How to put yourself in inspiration’s path.
By Cassie Hughes (Co-founder & Strategy Director) and Gabrey Means (Co-founder & Creative Director) at Grow Marketing.
When creativity is your livelihood, keeping the fresh ideas flowing is mission critical. But everyone — from accountants and attorneys to interior designers and musicians — can benefit from regularly breaking routine and heading out on an inspiration mission.
So what’s an inspiration mission? An inspiration mission is dedicated to seeking out and immersing yourself in experiences that are not part of your daily habit. By stepping outside your day-to-day rituals, you open up your mind to new possibilities.
The rules for a successful inspiration mission are simple:
- The only reason to look at your phone is to use the camera
- Throw out timetables and agendas
- Seek out the new
- Record your impressions, but only AFTER the mission is complete
No matter where you live, there are no shortage of ways to put yourself in inspiration’s path.
1. Art Immersion
Whether you live in a big city or a small town, there is a wide range of ways to experience the visual arts. Wander a museum on a weekday afternoon and see what naturally draws you in.
Non-profit artist collectives or studios will allow you to get up close and personal with the artists in your community and can spark interesting conversations about the cultural themes driving their work. Art in public spaces, such as street art or sculpture gardens in parks, are a wonderful way to observe the interplay between art and the natural world.
2. Live Performances
Plays, opera and ballets are all multi-sensory forms of storytelling that can help quiet the analytical right brain and tap into the more creative left. Rather than purchasing tickets for familiar shows, opt for an experimental performance.
Going to hear local live music or listen to authors reading their work at an independent bookstore is a way to support your local artist community while giving your creative juices a boost. If you live in or are visiting a big city like San Francisco or New York, seek out the more cutting-edge, such as Pop-Up Magazine or Sleep No More, performance collectives who are interested in engaging audiences in a whole new way.
3. Retail Therapy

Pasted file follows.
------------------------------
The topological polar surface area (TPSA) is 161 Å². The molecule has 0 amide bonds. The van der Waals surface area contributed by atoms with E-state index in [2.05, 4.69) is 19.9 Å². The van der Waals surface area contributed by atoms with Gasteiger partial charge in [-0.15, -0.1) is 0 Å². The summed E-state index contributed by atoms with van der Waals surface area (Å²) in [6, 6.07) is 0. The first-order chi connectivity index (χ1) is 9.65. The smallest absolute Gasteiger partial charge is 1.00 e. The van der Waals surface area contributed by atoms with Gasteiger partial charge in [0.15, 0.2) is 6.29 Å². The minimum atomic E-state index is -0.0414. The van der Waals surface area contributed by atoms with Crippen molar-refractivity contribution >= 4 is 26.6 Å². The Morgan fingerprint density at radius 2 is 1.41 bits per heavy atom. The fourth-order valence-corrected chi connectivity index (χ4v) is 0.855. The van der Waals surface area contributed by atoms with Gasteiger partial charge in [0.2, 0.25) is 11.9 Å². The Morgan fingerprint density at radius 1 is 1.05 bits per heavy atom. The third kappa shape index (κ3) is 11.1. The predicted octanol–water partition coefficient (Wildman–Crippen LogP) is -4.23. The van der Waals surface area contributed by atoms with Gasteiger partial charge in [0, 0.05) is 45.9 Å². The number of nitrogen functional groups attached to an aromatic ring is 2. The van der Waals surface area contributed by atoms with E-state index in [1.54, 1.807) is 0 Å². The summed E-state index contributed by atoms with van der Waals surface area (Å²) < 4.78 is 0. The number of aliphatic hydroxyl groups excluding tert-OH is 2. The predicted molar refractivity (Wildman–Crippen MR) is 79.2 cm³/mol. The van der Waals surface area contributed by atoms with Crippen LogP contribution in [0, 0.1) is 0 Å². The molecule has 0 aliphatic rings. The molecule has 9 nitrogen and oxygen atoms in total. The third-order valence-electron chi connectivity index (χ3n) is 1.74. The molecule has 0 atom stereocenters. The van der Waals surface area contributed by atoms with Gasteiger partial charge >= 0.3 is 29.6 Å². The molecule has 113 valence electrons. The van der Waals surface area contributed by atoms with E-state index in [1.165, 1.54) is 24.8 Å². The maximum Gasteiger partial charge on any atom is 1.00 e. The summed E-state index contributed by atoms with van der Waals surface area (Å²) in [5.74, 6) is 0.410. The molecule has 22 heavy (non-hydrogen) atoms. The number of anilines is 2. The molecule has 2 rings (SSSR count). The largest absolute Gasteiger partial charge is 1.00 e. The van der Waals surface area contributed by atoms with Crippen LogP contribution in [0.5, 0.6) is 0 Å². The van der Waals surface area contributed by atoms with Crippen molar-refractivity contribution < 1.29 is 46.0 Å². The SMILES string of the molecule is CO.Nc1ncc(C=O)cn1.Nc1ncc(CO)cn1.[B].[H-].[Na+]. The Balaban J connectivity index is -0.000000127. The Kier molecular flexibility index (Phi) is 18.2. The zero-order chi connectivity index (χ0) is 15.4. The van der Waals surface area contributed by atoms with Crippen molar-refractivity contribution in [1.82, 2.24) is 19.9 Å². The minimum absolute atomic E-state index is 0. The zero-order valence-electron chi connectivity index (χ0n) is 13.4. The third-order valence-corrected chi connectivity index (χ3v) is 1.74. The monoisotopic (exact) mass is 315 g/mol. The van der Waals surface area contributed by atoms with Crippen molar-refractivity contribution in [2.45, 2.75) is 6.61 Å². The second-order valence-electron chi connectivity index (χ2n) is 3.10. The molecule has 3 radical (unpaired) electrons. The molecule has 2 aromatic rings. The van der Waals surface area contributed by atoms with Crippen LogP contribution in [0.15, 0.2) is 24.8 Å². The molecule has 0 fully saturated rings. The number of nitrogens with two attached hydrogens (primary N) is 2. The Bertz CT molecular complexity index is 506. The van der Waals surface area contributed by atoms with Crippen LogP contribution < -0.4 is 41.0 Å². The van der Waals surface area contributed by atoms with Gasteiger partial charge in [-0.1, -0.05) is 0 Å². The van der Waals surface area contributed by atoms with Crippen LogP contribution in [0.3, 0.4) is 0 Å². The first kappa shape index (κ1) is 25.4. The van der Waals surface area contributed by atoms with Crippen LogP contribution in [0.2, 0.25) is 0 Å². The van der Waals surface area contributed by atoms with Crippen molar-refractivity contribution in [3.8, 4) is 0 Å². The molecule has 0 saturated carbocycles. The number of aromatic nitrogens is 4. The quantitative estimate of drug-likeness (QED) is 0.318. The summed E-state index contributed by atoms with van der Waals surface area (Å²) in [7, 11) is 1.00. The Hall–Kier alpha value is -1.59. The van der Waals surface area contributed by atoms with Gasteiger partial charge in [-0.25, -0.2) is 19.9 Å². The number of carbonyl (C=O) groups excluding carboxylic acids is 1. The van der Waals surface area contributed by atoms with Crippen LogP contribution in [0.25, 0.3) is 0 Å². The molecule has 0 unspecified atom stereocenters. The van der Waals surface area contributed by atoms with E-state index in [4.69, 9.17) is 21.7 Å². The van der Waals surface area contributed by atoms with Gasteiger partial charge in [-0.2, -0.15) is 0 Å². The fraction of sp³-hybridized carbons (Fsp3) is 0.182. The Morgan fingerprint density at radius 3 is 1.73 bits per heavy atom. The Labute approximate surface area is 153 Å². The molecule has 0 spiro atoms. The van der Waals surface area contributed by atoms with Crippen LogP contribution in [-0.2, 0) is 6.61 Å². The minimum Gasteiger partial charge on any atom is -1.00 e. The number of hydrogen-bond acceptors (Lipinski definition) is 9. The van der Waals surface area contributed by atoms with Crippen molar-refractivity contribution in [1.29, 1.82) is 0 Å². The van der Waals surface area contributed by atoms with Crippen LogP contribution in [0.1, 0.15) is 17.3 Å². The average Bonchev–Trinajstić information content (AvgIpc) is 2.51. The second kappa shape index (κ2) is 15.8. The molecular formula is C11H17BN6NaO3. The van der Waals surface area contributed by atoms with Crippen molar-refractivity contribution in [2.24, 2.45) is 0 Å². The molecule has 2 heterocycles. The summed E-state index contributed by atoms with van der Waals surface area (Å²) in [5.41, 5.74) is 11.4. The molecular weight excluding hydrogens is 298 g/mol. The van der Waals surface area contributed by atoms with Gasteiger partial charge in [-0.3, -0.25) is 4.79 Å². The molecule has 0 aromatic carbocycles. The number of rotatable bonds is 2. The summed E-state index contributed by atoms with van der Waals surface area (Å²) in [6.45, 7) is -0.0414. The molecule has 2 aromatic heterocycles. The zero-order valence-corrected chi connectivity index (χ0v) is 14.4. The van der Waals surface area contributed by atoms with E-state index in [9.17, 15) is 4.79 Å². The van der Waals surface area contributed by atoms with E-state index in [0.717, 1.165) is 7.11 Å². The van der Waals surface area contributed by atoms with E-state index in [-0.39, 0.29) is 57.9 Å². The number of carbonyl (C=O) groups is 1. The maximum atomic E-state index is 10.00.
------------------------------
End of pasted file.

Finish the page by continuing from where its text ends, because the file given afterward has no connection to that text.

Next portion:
Smart brands have created some really compelling retail experiences designed to inspire. Best Made Company offers workshops on knife sharpening and axe restoration at its 36 White location in New York. Rapha’s retail locations, which they refer to as clubs, offer an immersive journey for the passionate cyclist.
From live streaming of cycling events, to a top-notch coffee bar to cigar boxes filled with complimentary cards that outline local rides, there’s plenty to experience without buying a thing. Rare bookstores and antique and vintage clothing shops can transport you to a different time and mindset, while showcasing timeless design cues that never go out of style.
4. The Natural World
Of course the most wondrous inspiration can be found by simply stepping outside. City parks, mountain trails, beaches and open fields all have facets of beauty to share. Landscapes can inspire year round, from autumn’s fiery colors to the stark, bare branches of winter to the vibrant palettes of spring and summer.
Nature is the original inspiration for man-made creations in the material world and continues to serve as an artistic muse, from the dramatic black and white prints of Ansel Adams to Andrew Goldsworthy, whose palette and installations are sourced entirely in the natural world. When the weather is less than welcoming, just flipping through their gorgeous books can help keep your creative juices flowing.
Whether you can commit a whole day or just a few stolen moments to bringing inspiration into your purview, commit to making it a regular habit and a priority. The creative dividends will pay off. Who knows, your work may even end up serving as inspiration for someone else.
About the guest blogger: Cassie Hughes is the co-founder and strategy director of Grow Marketing, an experiential marketing agency headquartered in San Francisco. Prior to starting her own agency, Hughes served as the Director of Marketing and Publicity for Levi’s. Founded in 2001, Hughes and her partner, Gabrey Means, have built Grow from a two-person consultancy into an award-winning agency that creates live experiences for a range of brands, including Google, Pernod Ricard, Visa, Pepsico, Dignity Health, Lincoln and Levi’s.